Thanksgiving is almost upon us, bringing with it turkey, stuffing, and pumpkin spice lattes. For some, this is a much-anticipated family holiday. And while we hope that all members of our beautiful Kaleidoscope community will spend Thanksgiving with supportive families, we know that, for some, this may be a holiday with awkward and uncomfortable dinner table talk with family members that are still on their journey to acceptance. 

If you are feeling unsure or nervous about what the Thanksgiving holiday may have in store, for yourself or for your LGBTQ+ child, you are not alone. Holidays carry a lot of emotional weight, but LGBTQ+ young people can still enjoy the holiday while also taking good care of their hearts and themselves. Here are some suggestions for setting boundaries that will allow for all family members to have an enjoyable holiday: 

Talking with Grandparents: 

Some older people may be unfamiliar with the terminology and pronoun use that is common in the LGBTQ+ community. Be patient with grandparents and older relatives, as their intentions might be good. It may be helpful to talk with grandparents before the holiday. A grandparent may not yet be able to accept and support their LGBTQ+ grandchildbut they can still be expected to interact with their grandchild in a respectful manner when attending a family gathering. Offer explicit clarification for any new names to use, what pronouns to use, and how to demonstrate affirmative support, especially regarding clothing, hairstyles, make-up and tattoosGrandparents just may surprise you with their acceptance! 

Hang out with allies:  

Try to seat LGBTQ+ young people at dinner next to someone who is supportive of them and make them feel safe. Allow everyone to spend the time before and after the holiday meal with the people they choose to be with. 

Avoid Political Discussions: 

With the political landscape so heated right now, the best way to practice self-care may be to just opt out if conversations turn political. Even for the most passionate advocates, the holidays may not be the best time to change people’s minds. Better to save everyone’s energy for another time. If politics does come up and you are not comfortable with the conversation, nor able to change it, you can have an “exit” strategy where you leave the table/conversation with a pre-determined excuse.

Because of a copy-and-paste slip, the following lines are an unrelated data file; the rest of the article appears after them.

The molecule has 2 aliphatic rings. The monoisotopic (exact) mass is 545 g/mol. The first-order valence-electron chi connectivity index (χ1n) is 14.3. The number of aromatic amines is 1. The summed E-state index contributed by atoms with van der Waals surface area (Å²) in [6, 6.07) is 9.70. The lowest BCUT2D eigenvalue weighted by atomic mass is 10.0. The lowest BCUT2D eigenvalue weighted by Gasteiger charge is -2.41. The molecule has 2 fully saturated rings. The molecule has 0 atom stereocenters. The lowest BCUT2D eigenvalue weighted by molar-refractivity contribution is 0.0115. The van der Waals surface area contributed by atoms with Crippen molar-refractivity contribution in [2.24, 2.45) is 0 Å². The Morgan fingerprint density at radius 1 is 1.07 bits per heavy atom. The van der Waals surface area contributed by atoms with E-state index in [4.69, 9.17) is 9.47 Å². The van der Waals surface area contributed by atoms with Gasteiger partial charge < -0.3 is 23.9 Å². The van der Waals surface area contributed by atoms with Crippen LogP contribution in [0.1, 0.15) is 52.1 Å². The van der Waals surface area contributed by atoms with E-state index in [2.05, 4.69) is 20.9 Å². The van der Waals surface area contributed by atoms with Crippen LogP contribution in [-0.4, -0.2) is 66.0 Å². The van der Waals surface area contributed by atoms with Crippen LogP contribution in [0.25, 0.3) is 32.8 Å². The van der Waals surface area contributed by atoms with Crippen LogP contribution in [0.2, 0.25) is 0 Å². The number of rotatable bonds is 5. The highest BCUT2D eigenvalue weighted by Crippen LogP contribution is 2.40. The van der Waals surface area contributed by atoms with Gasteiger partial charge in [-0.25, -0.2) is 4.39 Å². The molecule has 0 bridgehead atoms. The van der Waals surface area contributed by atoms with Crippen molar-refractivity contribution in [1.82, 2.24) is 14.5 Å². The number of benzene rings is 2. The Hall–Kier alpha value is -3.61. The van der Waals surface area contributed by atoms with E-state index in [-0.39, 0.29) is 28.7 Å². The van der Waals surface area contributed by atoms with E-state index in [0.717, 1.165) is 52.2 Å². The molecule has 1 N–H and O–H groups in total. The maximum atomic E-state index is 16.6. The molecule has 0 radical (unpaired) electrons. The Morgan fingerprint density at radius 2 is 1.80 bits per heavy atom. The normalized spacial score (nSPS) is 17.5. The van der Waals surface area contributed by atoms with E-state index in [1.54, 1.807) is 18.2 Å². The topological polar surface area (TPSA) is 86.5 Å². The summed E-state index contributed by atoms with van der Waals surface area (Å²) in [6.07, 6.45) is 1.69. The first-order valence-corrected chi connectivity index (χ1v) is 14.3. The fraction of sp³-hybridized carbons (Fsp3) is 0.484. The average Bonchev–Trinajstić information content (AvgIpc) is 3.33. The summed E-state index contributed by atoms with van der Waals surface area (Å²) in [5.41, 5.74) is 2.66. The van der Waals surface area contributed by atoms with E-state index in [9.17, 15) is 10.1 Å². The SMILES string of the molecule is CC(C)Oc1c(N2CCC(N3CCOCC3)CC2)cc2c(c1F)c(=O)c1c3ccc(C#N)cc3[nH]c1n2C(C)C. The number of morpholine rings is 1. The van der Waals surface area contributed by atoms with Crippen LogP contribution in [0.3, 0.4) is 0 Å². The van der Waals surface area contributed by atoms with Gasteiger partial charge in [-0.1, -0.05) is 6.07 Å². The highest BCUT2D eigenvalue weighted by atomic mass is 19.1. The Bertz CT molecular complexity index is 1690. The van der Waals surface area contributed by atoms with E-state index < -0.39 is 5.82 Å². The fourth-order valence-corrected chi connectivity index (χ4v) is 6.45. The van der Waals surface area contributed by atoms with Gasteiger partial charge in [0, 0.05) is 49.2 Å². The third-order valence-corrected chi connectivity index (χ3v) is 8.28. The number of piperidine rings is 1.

For LGBTQ+ young people who may not have family members who are able to provide affirming support or who may be spending thholiday alonethe goal may be just getting through the holiday. Let your LGBTQ+ child know that you are trying to make the day feel manageable. 

Acknowledge that your LGBTQ+ child may be feeling sad or defeated by a family members intolerance. Encourage them to text with friends that make them laugh and feel loved. This kind of connection will allow them to feel better and remind them that they have people in their corner who adore them for their authentic self. And knowing that there is someone to vent with just may give everyone the power to enjoy the holiday. 

Even in the most supportive and loving families, the holidays can feel overwhelming. It is ok for all family members to take some time to be alone and re-charge. Encourage everyone to make time to get outside and go for a walk, or take a nap or read a book. It is the right thing for everyone to make self-care a priority. 

Kaleidoscope is always here for you and especially during the holidays. Our weekly virtual Pride Club for 12-17 year olds and weekly virtual Coffee Chat for 18-24 year olds are safe spaces to share your thoughts and feelings. For more information, please visit KaleidoscopeLGBTQ.org

About the author

Jeri Rochman, JD, MA is the Program Director for Kaleidoscope and the very proud mom of a wonderful gay son. She is a National Board Certified Counselor, Certified Parent Educator and Trained Crisis Counselor. Interested in learning more about Kaleidoscope’s programs and services? She can be reached at jrochman@thehelpgroup.org.